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Volume II Issue 1 (January 2015)

1. All Bark and No Bite? Rhetoric and Reality in the War and Terror, by Roslyn Fuller, INSYTE Research Group, Waterford Institute of Technology, at 1-40; 

Abstract. This paper argues that not only has the “war on terror” failed to hinder terrorism, it has also unequivocally failed to have any appreciable impact on the content of international law. The doctrine of the “war on terror” initially mixed together aspects of human rights and humanitarian legal regimes, combining this conflation of systems with a much broadened definition of the term “conflict” and those who could be viewed as legitimate targets in a conflict. However, this new interpretive framework, put forward mainly by the United States, failed to gain traction among other States, and even among domestic U.S. government agencies. Thirteen years after the War on Terror commenced no cohesive changes in State practice or opinio juris have occurred which would lead to the conclusion that the traditional laws of peace and conflict have been significantly altered on these points. There was perhaps never, in any legal sense, a global “war on terror.”

Keywords: Humanitarian Law, Customary International Law, Terrorism, Human Rights Law, Armed Conflict, Military Operation.   

2. Dealing with Illicit Enrichment: What Indonesia Might Learn from U.S. by Laras Susanti, Fakultas Hukum Universitas Gadjah Mada, at 41-97;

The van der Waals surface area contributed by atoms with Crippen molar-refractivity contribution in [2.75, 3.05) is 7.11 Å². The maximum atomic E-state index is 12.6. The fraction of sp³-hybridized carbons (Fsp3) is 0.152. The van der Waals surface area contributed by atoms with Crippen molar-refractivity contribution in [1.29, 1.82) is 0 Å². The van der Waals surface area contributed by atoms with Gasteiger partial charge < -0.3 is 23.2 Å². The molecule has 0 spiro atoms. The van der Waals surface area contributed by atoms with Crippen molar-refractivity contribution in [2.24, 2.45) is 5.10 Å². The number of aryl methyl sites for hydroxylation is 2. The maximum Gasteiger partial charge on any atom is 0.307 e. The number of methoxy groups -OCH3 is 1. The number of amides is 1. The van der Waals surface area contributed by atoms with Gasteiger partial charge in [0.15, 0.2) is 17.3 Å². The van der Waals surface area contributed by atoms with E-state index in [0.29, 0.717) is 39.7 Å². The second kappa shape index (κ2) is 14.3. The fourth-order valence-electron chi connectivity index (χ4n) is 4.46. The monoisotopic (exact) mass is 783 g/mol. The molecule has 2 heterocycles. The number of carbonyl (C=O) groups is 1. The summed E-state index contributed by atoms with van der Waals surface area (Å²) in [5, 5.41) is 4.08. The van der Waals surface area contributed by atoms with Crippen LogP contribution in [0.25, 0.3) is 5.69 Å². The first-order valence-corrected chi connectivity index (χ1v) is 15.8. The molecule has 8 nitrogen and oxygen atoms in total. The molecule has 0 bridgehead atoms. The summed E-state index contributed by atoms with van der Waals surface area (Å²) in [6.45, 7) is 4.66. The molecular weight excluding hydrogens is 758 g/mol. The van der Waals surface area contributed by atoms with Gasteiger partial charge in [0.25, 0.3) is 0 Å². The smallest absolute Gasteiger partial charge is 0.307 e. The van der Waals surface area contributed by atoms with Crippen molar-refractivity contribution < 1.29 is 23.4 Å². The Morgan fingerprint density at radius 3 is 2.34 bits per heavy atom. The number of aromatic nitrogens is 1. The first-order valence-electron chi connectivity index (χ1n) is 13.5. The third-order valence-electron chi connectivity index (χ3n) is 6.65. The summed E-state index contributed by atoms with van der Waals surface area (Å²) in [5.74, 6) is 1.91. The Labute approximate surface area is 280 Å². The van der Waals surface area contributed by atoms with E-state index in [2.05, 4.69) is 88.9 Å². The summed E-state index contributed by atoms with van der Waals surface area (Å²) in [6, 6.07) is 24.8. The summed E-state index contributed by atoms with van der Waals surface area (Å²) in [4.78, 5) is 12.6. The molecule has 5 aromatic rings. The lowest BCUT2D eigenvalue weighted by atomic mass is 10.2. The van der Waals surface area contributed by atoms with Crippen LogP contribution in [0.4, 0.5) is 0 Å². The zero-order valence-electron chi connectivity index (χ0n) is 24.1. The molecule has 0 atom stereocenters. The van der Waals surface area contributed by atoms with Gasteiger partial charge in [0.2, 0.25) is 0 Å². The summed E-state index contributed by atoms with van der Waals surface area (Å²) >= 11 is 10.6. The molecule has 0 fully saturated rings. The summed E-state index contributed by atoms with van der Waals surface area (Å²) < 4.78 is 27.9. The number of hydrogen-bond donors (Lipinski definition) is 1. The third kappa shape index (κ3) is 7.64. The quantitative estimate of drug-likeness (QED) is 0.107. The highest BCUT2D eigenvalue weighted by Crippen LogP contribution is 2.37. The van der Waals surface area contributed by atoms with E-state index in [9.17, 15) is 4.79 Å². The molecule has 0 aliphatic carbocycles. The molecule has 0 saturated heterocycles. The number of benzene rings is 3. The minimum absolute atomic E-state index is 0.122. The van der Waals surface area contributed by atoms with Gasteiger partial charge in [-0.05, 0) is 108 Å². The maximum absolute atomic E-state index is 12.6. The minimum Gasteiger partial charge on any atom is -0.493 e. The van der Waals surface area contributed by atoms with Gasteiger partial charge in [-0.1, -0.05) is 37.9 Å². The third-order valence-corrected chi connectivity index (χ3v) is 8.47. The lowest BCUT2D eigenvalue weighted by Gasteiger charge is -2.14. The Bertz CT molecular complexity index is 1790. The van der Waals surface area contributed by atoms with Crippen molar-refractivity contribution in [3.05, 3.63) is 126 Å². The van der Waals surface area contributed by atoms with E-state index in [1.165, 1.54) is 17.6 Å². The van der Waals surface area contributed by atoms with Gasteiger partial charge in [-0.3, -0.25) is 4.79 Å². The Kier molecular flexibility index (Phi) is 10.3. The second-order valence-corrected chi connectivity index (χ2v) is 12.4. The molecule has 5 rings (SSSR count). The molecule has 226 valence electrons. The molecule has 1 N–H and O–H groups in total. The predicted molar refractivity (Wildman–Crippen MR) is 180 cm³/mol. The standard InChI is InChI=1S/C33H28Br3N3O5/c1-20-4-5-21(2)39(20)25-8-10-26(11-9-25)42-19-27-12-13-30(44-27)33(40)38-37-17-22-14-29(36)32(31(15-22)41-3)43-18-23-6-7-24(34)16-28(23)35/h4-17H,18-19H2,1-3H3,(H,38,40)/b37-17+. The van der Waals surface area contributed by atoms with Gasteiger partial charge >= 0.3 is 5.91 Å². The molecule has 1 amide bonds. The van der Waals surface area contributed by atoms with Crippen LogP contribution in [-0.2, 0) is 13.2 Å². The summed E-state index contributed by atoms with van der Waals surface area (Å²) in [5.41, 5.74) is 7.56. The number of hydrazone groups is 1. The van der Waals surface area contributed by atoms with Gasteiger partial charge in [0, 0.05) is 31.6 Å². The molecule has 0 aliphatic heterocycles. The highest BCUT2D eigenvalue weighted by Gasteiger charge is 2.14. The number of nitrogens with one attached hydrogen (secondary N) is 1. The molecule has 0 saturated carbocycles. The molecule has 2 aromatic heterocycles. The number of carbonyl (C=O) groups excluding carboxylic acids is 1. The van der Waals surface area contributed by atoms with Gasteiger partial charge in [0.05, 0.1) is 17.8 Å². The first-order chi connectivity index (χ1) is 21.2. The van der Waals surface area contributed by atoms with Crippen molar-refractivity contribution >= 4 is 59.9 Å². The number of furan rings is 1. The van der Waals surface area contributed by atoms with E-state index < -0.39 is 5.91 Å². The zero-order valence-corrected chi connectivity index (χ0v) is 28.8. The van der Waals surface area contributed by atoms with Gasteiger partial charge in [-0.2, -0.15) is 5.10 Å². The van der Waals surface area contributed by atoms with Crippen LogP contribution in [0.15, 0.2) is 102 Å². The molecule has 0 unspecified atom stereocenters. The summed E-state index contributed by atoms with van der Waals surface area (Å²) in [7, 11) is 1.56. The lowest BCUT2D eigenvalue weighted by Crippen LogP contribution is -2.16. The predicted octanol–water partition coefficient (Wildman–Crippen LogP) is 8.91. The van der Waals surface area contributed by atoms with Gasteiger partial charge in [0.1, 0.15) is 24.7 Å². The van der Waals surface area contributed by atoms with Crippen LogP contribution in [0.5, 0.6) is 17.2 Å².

Abstract. In recent years, the international community has come to recognize the power of investigating illicit enrichment to uncover corrupt offenses by establishing some regional and international conventions, such as the Inter-American Convention Against Corruption (IACAC) and the United Nation Convention Against Corruption (UNCAC). As for state response, for example, Indonesia deals with illicit enrichment by requiring public officials at  certain levels to submit financial disclosure statements to the Corruption Eradication Commission (KPK) whose findings on the statements may be used to strengthen the evidence in corruption prosecutions. In fact, there is no civil and criminal sanction for failing to submit or giving false information. As a result, only a few public officials obey and submit the statements. Additionally, it has been noticed, the KPK lacks a method of  tying  the evidence on those statements to corruption offenses. This article draws from the U.S. approach where it does not criminalize public officials for illicit enrichment, but it integrates tax evasion and financial disclosure investigations, and in many cases, it leads to corruption convictions. Finally, this article recommends that Indonesia should avoid criminalizing illicit enrichment, and instead establish civil and criminal prosecution of financial disclosure system violations for failing to file and/or  providing false information, and integrate tax and corruption investigations by incorporating indirect methods of proof for illicit enrichment investigations that may find evidence to strengthen corruption prosecutions.